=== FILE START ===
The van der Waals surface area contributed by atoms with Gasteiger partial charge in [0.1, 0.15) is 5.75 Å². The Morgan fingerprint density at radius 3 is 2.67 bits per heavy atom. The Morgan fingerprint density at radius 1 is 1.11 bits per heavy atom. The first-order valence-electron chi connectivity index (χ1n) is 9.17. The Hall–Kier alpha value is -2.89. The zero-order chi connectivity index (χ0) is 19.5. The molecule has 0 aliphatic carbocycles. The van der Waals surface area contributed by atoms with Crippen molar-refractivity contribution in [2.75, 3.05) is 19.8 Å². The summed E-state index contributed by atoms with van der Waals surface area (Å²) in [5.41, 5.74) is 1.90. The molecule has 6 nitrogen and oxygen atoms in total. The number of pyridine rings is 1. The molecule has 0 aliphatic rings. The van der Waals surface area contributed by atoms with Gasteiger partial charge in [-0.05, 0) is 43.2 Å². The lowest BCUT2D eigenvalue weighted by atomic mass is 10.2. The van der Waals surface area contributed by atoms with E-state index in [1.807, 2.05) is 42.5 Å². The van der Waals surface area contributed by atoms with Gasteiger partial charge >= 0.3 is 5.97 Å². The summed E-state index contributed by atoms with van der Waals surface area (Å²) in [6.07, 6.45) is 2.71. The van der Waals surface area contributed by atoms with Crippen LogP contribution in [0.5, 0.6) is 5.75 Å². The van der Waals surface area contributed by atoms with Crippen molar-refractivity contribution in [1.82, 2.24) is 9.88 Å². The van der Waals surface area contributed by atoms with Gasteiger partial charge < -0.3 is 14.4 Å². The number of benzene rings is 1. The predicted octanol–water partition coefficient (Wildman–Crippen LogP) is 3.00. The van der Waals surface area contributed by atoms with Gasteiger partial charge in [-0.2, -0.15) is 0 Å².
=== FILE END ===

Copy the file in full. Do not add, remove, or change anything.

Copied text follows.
The van der Waals surface area contributed by atoms with Gasteiger partial charge in [0.1, 0.15) is 5.75 Å². The Morgan fingerprint density at radius 3 is 2.67 bits per heavy atom. The Morgan fingerprint density at radius 1 is 1.11 bits per heavy atom. The first-order valence-electron chi connectivity index (χ1n) is 9.17. The Hall–Kier alpha value is -2.89. The zero-order chi connectivity index (χ0) is 19.5. The molecule has 0 aliphatic carbocycles. The van der Waals surface area contributed by atoms with Crippen molar-refractivity contribution in [2.75, 3.05) is 19.8 Å². The summed E-state index contributed by atoms with van der Waals surface area (Å²) in [5.41, 5.74) is 1.90. The molecule has 6 nitrogen and oxygen atoms in total. The number of pyridine rings is 1. The molecule has 0 aliphatic rings. The van der Waals surface area contributed by atoms with Gasteiger partial charge in [-0.05, 0) is 43.2 Å². The lowest BCUT2D eigenvalue weighted by atomic mass is 10.2. The van der Waals surface area contributed by atoms with E-state index in [1.807, 2.05) is 42.5 Å². The van der Waals surface area contributed by atoms with Gasteiger partial charge >= 0.3 is 5.97 Å². The summed E-state index contributed by atoms with van der Waals surface area (Å²) in [6.07, 6.45) is 2.71. The van der Waals surface area contributed by atoms with Crippen LogP contribution in [0.5, 0.6) is 5.75 Å². The van der Waals surface area contributed by atoms with Crippen molar-refractivity contribution in [1.82, 2.24) is 9.88 Å². The van der Waals surface area contributed by atoms with Gasteiger partial charge < -0.3 is 14.4 Å². The number of benzene rings is 1. The predicted octanol–water partition coefficient (Wildman–Crippen LogP) is 3.00. The van der Waals surface area contributed by atoms with Gasteiger partial charge in [-0.2, -0.15) is 0 Å².